We got ourselves into the "Sure, I'll work for nothing" trap, and have to get ourselves out. It won't be quick or easy. Do it anyway. Asking for fair wages for your work will help all the others who are too weak to ask.
I know that talking about our paychecks is the last taboo. Ever wonder who made it and keeps it taboo?
Cherry Pie Press since 2005 has published a series of poetry chapbooks by Midwestern women. They are beautifully produced and the poetry is hot and it keeps coming: Three new books this year. A friend of mine, Pamela Garvey, won a chapbook contest last year; her chapbook is titled Fear (Finishing Line Press), and each copy is threaded through with a satin rattail ribbon, different colors: mine is wine-red. Poets with traditional publishers will issue chapbooks if they've got some work that's too edgy for the suits. Ted Hughes issued 110 copies (that's all!) of a chapbook titled Howls & Whispers (1998), 11 poems from the Birthday Letters series that he, or somebody, thought were too edgy to publish in the regular book. In a rare-book room I read copy #75. Online I found a deluxe edition for sale that costs USD $27,500. Mostly, though, chapbooks are a heck of a lot more affordable than normal books of poetry, and they're mostly meat, very little gristle. A book of 20 or 30 poems that are ALL good is positively intoxicating.
I'm even urging chapbook publication on poets who have lots of good poems but not enough for a full-length manuscript, or who have full-length manuscripts they can't publish. Chapbooks can be handsomely made, even at home, and circulated and sold, mainly at poetry readings, but also through flyers, local bookstores, and the Internet.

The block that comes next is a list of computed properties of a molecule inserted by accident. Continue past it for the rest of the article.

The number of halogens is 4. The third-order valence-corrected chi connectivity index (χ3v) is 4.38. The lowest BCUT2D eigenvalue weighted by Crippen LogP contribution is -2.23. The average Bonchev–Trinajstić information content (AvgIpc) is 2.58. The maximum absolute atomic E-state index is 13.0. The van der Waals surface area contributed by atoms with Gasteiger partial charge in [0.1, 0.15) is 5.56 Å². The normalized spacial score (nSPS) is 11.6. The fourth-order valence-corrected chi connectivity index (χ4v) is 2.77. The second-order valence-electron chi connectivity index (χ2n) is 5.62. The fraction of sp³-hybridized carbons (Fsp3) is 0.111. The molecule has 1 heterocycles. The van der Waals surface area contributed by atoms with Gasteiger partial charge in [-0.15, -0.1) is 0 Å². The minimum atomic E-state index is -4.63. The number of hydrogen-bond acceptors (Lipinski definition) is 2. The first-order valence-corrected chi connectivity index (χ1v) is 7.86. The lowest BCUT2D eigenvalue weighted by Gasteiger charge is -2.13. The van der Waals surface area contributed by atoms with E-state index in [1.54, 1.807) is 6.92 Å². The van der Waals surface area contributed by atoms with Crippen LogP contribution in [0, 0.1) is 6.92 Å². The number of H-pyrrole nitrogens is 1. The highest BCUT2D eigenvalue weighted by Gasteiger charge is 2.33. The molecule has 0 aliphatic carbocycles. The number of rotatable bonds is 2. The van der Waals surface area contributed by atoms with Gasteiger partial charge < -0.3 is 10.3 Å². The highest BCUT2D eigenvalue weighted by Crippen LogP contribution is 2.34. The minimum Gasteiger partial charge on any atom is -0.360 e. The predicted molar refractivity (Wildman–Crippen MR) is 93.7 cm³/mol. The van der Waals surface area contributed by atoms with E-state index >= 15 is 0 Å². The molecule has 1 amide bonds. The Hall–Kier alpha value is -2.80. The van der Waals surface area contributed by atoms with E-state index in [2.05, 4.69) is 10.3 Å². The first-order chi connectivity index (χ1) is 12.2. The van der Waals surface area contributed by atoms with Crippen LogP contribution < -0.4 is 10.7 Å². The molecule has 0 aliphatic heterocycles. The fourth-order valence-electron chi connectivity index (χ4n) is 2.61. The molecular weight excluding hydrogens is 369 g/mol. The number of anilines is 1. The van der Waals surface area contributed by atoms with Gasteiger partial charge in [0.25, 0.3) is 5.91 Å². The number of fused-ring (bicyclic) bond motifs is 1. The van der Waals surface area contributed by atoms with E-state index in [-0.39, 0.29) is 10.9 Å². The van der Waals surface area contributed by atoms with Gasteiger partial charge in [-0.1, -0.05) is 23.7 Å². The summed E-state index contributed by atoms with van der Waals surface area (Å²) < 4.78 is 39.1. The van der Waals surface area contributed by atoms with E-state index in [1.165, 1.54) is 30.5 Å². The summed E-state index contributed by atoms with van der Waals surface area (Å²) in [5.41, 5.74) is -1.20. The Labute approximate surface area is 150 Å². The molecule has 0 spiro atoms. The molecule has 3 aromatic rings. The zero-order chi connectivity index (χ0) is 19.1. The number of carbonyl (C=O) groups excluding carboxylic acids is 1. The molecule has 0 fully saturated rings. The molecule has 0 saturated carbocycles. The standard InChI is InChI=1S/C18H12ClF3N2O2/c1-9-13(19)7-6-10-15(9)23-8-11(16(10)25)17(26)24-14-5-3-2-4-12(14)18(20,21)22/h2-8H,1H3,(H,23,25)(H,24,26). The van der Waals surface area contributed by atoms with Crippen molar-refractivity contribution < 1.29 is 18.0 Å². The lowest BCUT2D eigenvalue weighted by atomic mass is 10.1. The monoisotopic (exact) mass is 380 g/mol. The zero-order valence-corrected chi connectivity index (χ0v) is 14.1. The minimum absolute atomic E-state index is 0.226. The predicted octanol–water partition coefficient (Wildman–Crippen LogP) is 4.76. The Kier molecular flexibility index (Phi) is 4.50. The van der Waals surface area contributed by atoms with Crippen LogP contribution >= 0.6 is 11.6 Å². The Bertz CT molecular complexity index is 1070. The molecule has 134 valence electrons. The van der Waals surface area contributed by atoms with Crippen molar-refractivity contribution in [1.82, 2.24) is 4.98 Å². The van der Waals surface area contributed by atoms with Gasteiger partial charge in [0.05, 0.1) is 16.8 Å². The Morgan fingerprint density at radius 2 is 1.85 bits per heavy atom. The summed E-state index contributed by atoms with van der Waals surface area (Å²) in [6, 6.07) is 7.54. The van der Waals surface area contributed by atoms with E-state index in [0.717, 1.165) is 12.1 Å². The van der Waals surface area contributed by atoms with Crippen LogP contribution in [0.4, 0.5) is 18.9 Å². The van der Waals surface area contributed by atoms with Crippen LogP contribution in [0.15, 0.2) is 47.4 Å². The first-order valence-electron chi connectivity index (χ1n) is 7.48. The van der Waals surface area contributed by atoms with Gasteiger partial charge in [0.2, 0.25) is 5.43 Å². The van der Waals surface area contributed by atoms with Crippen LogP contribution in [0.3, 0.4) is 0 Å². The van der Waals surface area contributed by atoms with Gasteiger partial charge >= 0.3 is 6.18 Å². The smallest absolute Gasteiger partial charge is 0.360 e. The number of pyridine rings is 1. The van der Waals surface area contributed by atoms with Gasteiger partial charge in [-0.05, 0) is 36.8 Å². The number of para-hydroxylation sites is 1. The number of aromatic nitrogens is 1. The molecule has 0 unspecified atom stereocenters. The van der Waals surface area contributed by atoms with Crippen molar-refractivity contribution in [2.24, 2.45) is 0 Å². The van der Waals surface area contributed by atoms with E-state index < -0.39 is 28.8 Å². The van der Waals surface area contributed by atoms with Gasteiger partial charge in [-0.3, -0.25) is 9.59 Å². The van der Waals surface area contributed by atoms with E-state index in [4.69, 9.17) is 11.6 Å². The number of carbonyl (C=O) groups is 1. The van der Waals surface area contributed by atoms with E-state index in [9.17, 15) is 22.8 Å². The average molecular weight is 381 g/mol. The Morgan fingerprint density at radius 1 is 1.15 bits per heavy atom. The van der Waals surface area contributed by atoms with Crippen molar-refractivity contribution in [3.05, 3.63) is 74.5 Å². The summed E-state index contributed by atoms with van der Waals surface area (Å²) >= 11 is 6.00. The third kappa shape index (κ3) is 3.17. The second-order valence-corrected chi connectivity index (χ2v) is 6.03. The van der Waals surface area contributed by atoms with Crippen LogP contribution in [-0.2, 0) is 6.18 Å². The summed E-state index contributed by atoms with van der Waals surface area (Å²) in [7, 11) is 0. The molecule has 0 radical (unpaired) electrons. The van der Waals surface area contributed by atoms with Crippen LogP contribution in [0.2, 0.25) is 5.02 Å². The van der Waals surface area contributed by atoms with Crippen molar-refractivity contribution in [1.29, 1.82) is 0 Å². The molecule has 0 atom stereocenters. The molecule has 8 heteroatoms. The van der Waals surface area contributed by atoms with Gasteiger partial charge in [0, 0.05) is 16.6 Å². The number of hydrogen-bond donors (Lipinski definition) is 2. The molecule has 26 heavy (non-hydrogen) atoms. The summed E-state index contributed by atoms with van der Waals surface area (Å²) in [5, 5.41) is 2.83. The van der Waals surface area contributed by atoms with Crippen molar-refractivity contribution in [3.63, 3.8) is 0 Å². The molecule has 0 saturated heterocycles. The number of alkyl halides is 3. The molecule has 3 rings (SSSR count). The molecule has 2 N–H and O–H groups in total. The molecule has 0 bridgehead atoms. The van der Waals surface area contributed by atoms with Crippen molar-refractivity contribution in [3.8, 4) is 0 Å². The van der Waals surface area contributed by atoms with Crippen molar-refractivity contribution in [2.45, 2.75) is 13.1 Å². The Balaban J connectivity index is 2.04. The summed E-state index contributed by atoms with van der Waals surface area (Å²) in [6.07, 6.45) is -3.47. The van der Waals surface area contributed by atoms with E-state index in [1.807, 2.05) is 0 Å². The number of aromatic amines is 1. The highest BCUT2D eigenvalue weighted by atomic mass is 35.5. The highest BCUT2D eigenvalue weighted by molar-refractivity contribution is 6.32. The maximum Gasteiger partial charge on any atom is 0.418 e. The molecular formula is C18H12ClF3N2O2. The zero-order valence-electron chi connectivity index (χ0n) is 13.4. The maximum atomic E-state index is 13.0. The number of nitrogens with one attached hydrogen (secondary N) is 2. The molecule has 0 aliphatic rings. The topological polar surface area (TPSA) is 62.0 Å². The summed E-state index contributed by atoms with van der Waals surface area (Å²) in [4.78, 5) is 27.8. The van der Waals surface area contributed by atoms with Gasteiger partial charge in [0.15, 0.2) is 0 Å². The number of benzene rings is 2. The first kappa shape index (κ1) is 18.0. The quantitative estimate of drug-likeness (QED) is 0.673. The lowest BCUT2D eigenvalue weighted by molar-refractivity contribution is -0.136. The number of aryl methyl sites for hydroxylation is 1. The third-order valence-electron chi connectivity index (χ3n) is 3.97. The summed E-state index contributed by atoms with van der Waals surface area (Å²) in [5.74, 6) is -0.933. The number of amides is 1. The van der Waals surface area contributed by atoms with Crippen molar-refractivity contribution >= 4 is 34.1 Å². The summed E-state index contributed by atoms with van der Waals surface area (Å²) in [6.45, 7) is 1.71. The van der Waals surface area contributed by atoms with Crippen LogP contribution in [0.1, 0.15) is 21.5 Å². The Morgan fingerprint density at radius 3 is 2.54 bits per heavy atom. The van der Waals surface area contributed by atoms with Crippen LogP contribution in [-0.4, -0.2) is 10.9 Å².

And as far as I can see, no poet today is ever sorry that he or she issued a chapbook. Poets, consider it. And maybe it's time for some fiction or nonfiction writers to do it too.
The other poet on the bill, Rebecca Ellis, had learned ahead of time about the customs of the venue and brought a pretty cloth to dress up the table. That way any reader could be comfortable -- and the audience stay focused on our upper halves.
This was the first reading I have ever given while seated. The manuscript pages lay flat on the table in front of me, no chance of dropping them. A cup of water didn't have to balance on the lip of a shaky podium. I didn't have to worry whether my knees were knocking, or if I was too far or too close to the mike. Freed from all that self-consciousness, my energy flowed instead into the audience and the poems. And afterward I didn't feel drained. Instead I felt very good. I have said for years that reading one's own poetry in public (like, for 40 minutes to an hour) is very hard work. Well, just this week I learned that it doesn't have to be so hard!
Don't dwell on the book's reception. The point is to get on with it--you have a life's work ahead of you--no point in dallying around waiting for approval. We all want it, I know, but the point is to reach out honestly--that's the whole point. I keep feeling that there isn't one poem being written by any of us--or a book or anything like that. The whole life of us writers, the whole product I guess I mean, is the one long poem--a community effort if you will. It's all the same poem. It doesn't belong to any one writer--it's God's poem perhaps. Or God's people's poem. You have the gift--and with it comes responsibility--you mustn't neglect or be mean to that gift--you must let it do its work. It has more rights than the ego wants approval.